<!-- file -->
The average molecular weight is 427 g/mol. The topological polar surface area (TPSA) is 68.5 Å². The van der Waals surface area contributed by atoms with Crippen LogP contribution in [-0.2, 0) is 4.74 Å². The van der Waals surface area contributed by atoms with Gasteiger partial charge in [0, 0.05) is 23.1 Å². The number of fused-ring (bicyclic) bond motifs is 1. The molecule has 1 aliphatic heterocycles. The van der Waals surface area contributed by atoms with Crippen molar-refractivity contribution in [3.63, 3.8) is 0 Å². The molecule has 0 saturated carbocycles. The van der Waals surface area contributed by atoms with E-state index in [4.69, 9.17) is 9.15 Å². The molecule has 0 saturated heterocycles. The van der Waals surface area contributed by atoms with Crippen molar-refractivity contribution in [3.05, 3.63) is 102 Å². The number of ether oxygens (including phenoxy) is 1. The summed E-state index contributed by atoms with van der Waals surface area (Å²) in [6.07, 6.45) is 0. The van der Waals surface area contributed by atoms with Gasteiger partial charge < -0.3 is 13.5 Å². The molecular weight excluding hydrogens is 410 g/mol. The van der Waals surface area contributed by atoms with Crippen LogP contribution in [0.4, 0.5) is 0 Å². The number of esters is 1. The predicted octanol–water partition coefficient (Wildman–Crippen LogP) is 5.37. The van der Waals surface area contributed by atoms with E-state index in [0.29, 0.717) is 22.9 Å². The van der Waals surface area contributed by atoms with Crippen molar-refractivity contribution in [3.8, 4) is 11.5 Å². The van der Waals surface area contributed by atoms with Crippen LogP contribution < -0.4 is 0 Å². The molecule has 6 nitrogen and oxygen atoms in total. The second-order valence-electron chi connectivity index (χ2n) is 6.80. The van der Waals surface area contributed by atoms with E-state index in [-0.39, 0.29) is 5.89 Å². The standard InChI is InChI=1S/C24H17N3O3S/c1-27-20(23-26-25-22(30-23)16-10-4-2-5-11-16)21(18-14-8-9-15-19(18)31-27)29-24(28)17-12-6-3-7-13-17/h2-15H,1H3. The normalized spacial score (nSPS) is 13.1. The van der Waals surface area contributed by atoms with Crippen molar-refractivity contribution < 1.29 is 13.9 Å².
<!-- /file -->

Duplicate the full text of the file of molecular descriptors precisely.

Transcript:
The average molecular weight is 427 g/mol. The topological polar surface area (TPSA) is 68.5 Å². The van der Waals surface area contributed by atoms with Crippen LogP contribution in [-0.2, 0) is 4.74 Å². The van der Waals surface area contributed by atoms with Gasteiger partial charge in [0, 0.05) is 23.1 Å². The number of fused-ring (bicyclic) bond motifs is 1. The molecule has 1 aliphatic heterocycles. The van der Waals surface area contributed by atoms with Crippen molar-refractivity contribution in [3.63, 3.8) is 0 Å². The molecule has 0 saturated carbocycles. The van der Waals surface area contributed by atoms with E-state index in [4.69, 9.17) is 9.15 Å². The molecule has 0 saturated heterocycles. The van der Waals surface area contributed by atoms with Crippen molar-refractivity contribution in [3.05, 3.63) is 102 Å². The number of ether oxygens (including phenoxy) is 1. The summed E-state index contributed by atoms with van der Waals surface area (Å²) in [6.07, 6.45) is 0. The van der Waals surface area contributed by atoms with Gasteiger partial charge < -0.3 is 13.5 Å². The molecular weight excluding hydrogens is 410 g/mol. The van der Waals surface area contributed by atoms with Crippen LogP contribution in [0.4, 0.5) is 0 Å². The number of esters is 1. The predicted octanol–water partition coefficient (Wildman–Crippen LogP) is 5.37. The van der Waals surface area contributed by atoms with E-state index in [0.29, 0.717) is 22.9 Å². The van der Waals surface area contributed by atoms with Crippen molar-refractivity contribution in [3.8, 4) is 11.5 Å². The van der Waals surface area contributed by atoms with Crippen LogP contribution < -0.4 is 0 Å². The molecule has 6 nitrogen and oxygen atoms in total. The second-order valence-electron chi connectivity index (χ2n) is 6.80. The van der Waals surface area contributed by atoms with E-state index in [-0.39, 0.29) is 5.89 Å². The standard InChI is InChI=1S/C24H17N3O3S/c1-27-20(23-26-25-22(30-23)16-10-4-2-5-11-16)21(18-14-8-9-15-19(18)31-27)29-24(28)17-12-6-3-7-13-17/h2-15H,1H3. The normalized spacial score (nSPS) is 13.1. The van der Waals surface area contributed by atoms with Crippen molar-refractivity contribution < 1.29 is 13.9 Å².